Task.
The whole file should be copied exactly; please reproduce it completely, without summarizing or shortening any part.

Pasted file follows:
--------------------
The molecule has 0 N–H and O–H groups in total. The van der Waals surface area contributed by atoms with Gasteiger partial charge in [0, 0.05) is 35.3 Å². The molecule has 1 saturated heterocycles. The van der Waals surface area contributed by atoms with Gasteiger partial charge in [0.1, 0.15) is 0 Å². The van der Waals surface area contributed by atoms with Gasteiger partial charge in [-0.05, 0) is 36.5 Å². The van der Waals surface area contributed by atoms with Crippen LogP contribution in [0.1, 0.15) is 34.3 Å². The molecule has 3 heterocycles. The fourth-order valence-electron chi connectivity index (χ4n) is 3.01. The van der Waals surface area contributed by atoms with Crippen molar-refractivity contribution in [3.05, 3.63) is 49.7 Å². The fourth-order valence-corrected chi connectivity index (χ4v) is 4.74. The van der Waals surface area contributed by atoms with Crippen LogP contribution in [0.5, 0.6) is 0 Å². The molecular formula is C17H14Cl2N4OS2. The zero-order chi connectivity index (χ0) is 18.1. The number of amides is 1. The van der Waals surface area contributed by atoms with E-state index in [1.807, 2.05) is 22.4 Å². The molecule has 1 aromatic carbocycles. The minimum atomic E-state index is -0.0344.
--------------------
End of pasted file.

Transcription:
The molecule has 0 N–H and O–H groups in total. The van der Waals surface area contributed by atoms with Gasteiger partial charge in [0, 0.05) is 35.3 Å². The molecule has 1 saturated heterocycles. The van der Waals surface area contributed by atoms with Gasteiger partial charge in [0.1, 0.15) is 0 Å². The van der Waals surface area contributed by atoms with Gasteiger partial charge in [-0.05, 0) is 36.5 Å². The van der Waals surface area contributed by atoms with Crippen LogP contribution in [0.1, 0.15) is 34.3 Å². The molecule has 3 heterocycles. The fourth-order valence-electron chi connectivity index (χ4n) is 3.01. The van der Waals surface area contributed by atoms with Crippen molar-refractivity contribution in [3.05, 3.63) is 49.7 Å². The fourth-order valence-corrected chi connectivity index (χ4v) is 4.74. The van der Waals surface area contributed by atoms with Crippen LogP contribution in [0.5, 0.6) is 0 Å². The molecular formula is C17H14Cl2N4OS2. The zero-order chi connectivity index (χ0) is 18.1. The number of amides is 1. The van der Waals surface area contributed by atoms with E-state index in [1.807, 2.05) is 22.4 Å². The molecule has 1 aromatic carbocycles. The minimum atomic E-state index is -0.0344.